Congressional meetings already are being planned. The House Oversight and Government Reform Committee will ask Selig, Mitchell and Fehr to testify Tuesday. A subcommittee of the Energy and Commerce Committee also will invite MLB officials as well as Mitchell to a hearing on Jan. 23.

Fehr said he was aware of the statements, and "we have always cooperated with congressional requests to appear." Fehr and Selig were part of the March 17, 2005, congressional hearing that pushed both sides toward a stronger policy.

It was McNamee, the former Yankees employee, who detailed Clemens' performance-enhancing drug use, stating he injected Clemens with steroids at various times. The report also quoted McNamee as saying he also had injected Pettitte and former Yankees second baseman Chuck Knoblauch.

Clemens' attorney, Rusty Hardin, issued the following statement: "Roger has been repeatedly tested for these substances, and he has never tested positive. There has never been one shred of tangible evidence that he ever used these substances, and yet he is being slandered today."

Pettitte's agent, Randy Hendricks, said he advised his client, as an active major leaguer, not to make public comment until he has spoken with the union and other advisers.

Whether any of the players will face punishment from the league is undetermined. Despite Mitchell's assertion that they shouldn't, Selig said each would be reviewed on a "case-by-case basis."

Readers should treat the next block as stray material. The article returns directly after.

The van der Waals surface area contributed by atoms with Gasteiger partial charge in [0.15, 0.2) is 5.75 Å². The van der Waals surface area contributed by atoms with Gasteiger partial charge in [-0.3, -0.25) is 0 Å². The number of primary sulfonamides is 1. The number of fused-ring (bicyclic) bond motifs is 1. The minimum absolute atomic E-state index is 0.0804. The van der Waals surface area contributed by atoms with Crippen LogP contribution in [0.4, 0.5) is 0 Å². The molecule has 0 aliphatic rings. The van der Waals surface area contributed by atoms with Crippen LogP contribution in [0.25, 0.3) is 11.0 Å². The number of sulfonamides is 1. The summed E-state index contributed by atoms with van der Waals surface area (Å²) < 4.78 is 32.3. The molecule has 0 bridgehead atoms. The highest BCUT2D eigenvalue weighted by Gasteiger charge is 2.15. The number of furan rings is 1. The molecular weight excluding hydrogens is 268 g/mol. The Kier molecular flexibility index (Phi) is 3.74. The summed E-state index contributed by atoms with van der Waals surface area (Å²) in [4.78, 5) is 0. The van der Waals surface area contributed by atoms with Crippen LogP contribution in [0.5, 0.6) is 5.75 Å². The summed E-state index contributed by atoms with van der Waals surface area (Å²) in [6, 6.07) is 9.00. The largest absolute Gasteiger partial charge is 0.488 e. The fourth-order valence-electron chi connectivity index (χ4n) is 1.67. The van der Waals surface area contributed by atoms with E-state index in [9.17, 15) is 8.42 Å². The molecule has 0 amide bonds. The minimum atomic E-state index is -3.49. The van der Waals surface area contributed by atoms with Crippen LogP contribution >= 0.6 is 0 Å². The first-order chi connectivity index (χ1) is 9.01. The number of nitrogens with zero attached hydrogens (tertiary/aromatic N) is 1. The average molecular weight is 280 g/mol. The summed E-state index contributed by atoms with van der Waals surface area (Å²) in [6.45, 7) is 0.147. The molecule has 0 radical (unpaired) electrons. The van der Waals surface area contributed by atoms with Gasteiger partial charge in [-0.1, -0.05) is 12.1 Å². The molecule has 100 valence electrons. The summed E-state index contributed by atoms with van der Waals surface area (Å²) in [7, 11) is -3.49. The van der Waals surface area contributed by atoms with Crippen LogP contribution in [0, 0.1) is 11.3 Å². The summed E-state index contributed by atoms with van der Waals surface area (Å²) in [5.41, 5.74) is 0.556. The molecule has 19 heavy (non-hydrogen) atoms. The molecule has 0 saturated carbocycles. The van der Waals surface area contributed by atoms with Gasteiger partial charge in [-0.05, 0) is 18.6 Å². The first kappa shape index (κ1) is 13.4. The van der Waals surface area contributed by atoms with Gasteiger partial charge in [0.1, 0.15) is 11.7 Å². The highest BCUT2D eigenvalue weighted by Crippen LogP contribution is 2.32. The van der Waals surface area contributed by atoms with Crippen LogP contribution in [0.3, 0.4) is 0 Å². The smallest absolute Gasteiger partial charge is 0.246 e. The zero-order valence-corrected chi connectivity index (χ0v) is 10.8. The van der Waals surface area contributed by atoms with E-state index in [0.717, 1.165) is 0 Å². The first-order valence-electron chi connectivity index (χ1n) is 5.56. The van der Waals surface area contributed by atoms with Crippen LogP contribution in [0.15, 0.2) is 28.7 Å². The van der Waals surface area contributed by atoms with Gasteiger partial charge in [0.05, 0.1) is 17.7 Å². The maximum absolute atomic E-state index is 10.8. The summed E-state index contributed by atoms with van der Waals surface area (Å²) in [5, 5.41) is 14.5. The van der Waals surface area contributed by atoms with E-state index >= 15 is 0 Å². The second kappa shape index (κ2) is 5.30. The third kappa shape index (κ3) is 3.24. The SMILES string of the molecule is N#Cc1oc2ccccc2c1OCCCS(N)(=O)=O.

If disciplined, Fehr said, his members would be given the choice to file an appeal.

Among the DLA Piper lawyers that helped Mitchell investigate and compile the report were Baltimore attorney Charles Scheeler and New York attorney John Clarke, a 1983 Gilman School graduate.
The Mitchell Report

The 409-page report released yesterday on the use of performance-enhancing drugs in baseball links 86 players with the substances, including 19 current or former Orioles and a pitcher considered among the game's all-time best.

The report, prepared by former Sen. George J. Mitchell of Maine, details some steroid use through first-person accounts - from players, a personal trainer or a club employee - of players injecting the drugs or paying for them. The report includes copies of personal checks written by players, allegedly to purchase the drugs.

The section on pitching legend Roger Clemens runs nine pages.

Current Orioles and are named in the report as well as former Orioles Larry Bigbie, Jerry Hairston Jr., Gary Matthews Jr., Rafael Palmeiro and . Other prominent players include Barry Bonds, Lenny Dykstra, Eric Gagne, Jason Giambi, Troy Glaus, David Justice, Andy Pettitte, Gary Sheffield and Mo Vaughn.

dan.connolly@baltsun.com childs.walker@baltsun.com